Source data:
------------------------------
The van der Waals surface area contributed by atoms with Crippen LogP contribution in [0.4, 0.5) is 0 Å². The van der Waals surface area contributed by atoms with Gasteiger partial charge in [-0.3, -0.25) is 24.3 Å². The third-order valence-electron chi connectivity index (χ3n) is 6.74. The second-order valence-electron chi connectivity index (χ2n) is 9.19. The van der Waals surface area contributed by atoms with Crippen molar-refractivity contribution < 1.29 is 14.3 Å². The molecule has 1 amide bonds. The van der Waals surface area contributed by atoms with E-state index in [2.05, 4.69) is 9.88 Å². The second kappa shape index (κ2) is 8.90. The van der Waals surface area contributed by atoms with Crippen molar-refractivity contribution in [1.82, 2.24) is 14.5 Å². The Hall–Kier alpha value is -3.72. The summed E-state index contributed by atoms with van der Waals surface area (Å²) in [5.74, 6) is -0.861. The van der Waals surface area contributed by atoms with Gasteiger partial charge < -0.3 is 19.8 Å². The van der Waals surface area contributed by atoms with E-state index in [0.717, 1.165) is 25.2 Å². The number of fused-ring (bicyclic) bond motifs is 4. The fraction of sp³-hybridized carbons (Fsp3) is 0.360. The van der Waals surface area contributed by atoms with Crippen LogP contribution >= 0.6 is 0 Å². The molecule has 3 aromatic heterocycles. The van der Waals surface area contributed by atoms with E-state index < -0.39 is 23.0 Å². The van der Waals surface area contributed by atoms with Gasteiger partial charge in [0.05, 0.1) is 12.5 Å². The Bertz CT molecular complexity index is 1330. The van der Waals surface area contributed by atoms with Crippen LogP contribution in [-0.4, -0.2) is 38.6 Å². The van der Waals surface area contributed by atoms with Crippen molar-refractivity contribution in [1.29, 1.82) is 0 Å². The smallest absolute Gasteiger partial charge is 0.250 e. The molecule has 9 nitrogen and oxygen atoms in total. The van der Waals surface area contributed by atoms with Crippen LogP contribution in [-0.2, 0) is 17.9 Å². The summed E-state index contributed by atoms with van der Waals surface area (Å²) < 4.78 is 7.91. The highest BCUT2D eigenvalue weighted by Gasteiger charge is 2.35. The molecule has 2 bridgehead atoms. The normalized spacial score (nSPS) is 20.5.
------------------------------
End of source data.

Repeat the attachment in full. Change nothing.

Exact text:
The van der Waals surface area contributed by atoms with Crippen LogP contribution in [0.4, 0.5) is 0 Å². The van der Waals surface area contributed by atoms with Gasteiger partial charge in [-0.3, -0.25) is 24.3 Å². The third-order valence-electron chi connectivity index (χ3n) is 6.74. The second-order valence-electron chi connectivity index (χ2n) is 9.19. The van der Waals surface area contributed by atoms with Crippen molar-refractivity contribution < 1.29 is 14.3 Å². The molecule has 1 amide bonds. The van der Waals surface area contributed by atoms with E-state index in [2.05, 4.69) is 9.88 Å². The second kappa shape index (κ2) is 8.90. The van der Waals surface area contributed by atoms with Crippen molar-refractivity contribution in [1.82, 2.24) is 14.5 Å². The Hall–Kier alpha value is -3.72. The summed E-state index contributed by atoms with van der Waals surface area (Å²) in [5.74, 6) is -0.861. The van der Waals surface area contributed by atoms with Gasteiger partial charge < -0.3 is 19.8 Å². The van der Waals surface area contributed by atoms with E-state index in [0.717, 1.165) is 25.2 Å². The number of fused-ring (bicyclic) bond motifs is 4. The fraction of sp³-hybridized carbons (Fsp3) is 0.360. The van der Waals surface area contributed by atoms with Crippen LogP contribution >= 0.6 is 0 Å². The molecule has 3 aromatic heterocycles. The van der Waals surface area contributed by atoms with E-state index < -0.39 is 23.0 Å². The van der Waals surface area contributed by atoms with Gasteiger partial charge in [0.05, 0.1) is 12.5 Å². The Bertz CT molecular complexity index is 1330. The van der Waals surface area contributed by atoms with Crippen LogP contribution in [-0.4, -0.2) is 38.6 Å². The van der Waals surface area contributed by atoms with Crippen molar-refractivity contribution in [1.29, 1.82) is 0 Å². The smallest absolute Gasteiger partial charge is 0.250 e. The molecule has 9 nitrogen and oxygen atoms in total. The van der Waals surface area contributed by atoms with Crippen LogP contribution in [-0.2, 0) is 17.9 Å². The summed E-state index contributed by atoms with van der Waals surface area (Å²) < 4.78 is 7.91. The highest BCUT2D eigenvalue weighted by Gasteiger charge is 2.35. The molecule has 2 bridgehead atoms. The normalized spacial score (nSPS) is 20.5.